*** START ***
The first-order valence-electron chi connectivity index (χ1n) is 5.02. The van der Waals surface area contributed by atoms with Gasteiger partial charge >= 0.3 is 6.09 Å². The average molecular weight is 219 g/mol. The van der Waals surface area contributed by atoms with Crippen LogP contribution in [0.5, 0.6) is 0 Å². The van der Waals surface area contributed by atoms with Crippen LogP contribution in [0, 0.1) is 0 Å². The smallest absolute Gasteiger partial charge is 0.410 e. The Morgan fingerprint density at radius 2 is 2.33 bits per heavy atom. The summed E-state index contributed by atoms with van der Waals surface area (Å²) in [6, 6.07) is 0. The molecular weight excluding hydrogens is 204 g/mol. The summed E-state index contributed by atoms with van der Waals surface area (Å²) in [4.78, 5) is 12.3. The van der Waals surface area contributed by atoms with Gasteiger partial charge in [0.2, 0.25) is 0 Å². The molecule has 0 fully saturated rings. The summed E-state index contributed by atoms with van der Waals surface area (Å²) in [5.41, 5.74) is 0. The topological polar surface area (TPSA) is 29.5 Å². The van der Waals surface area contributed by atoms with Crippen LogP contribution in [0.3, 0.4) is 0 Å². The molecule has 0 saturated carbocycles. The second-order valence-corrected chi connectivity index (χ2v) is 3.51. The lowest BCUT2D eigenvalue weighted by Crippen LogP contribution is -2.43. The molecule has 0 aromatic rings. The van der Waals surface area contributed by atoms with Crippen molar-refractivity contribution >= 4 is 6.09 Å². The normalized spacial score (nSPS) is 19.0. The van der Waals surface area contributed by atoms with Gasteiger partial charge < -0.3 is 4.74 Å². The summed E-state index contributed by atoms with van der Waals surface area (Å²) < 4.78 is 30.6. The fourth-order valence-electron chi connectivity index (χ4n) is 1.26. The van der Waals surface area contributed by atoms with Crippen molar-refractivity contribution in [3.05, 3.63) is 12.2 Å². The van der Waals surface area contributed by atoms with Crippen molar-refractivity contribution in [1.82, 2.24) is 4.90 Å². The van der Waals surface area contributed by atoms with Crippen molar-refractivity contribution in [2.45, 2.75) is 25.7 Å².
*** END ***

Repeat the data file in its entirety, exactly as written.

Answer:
The first-order valence-electron chi connectivity index (χ1n) is 5.02. The van der Waals surface area contributed by atoms with Gasteiger partial charge >= 0.3 is 6.09 Å². The average molecular weight is 219 g/mol. The van der Waals surface area contributed by atoms with Crippen LogP contribution in [0.5, 0.6) is 0 Å². The van der Waals surface area contributed by atoms with Crippen LogP contribution in [0, 0.1) is 0 Å². The smallest absolute Gasteiger partial charge is 0.410 e. The Morgan fingerprint density at radius 2 is 2.33 bits per heavy atom. The summed E-state index contributed by atoms with van der Waals surface area (Å²) in [6, 6.07) is 0. The molecular weight excluding hydrogens is 204 g/mol. The summed E-state index contributed by atoms with van der Waals surface area (Å²) in [4.78, 5) is 12.3. The van der Waals surface area contributed by atoms with Gasteiger partial charge in [0.2, 0.25) is 0 Å². The molecule has 0 fully saturated rings. The summed E-state index contributed by atoms with van der Waals surface area (Å²) in [5.41, 5.74) is 0. The topological polar surface area (TPSA) is 29.5 Å². The van der Waals surface area contributed by atoms with Crippen LogP contribution in [0.3, 0.4) is 0 Å². The molecule has 0 saturated carbocycles. The second-order valence-corrected chi connectivity index (χ2v) is 3.51. The lowest BCUT2D eigenvalue weighted by Crippen LogP contribution is -2.43. The molecule has 0 aromatic rings. The van der Waals surface area contributed by atoms with Crippen molar-refractivity contribution >= 4 is 6.09 Å². The normalized spacial score (nSPS) is 19.0. The van der Waals surface area contributed by atoms with Gasteiger partial charge < -0.3 is 4.74 Å². The summed E-state index contributed by atoms with van der Waals surface area (Å²) < 4.78 is 30.6. The fourth-order valence-electron chi connectivity index (χ4n) is 1.26. The van der Waals surface area contributed by atoms with Crippen molar-refractivity contribution in [3.05, 3.63) is 12.2 Å². The van der Waals surface area contributed by atoms with Crippen molar-refractivity contribution in [1.82, 2.24) is 4.90 Å². The van der Waals surface area contributed by atoms with Crippen molar-refractivity contribution in [2.45, 2.75) is 25.7 Å².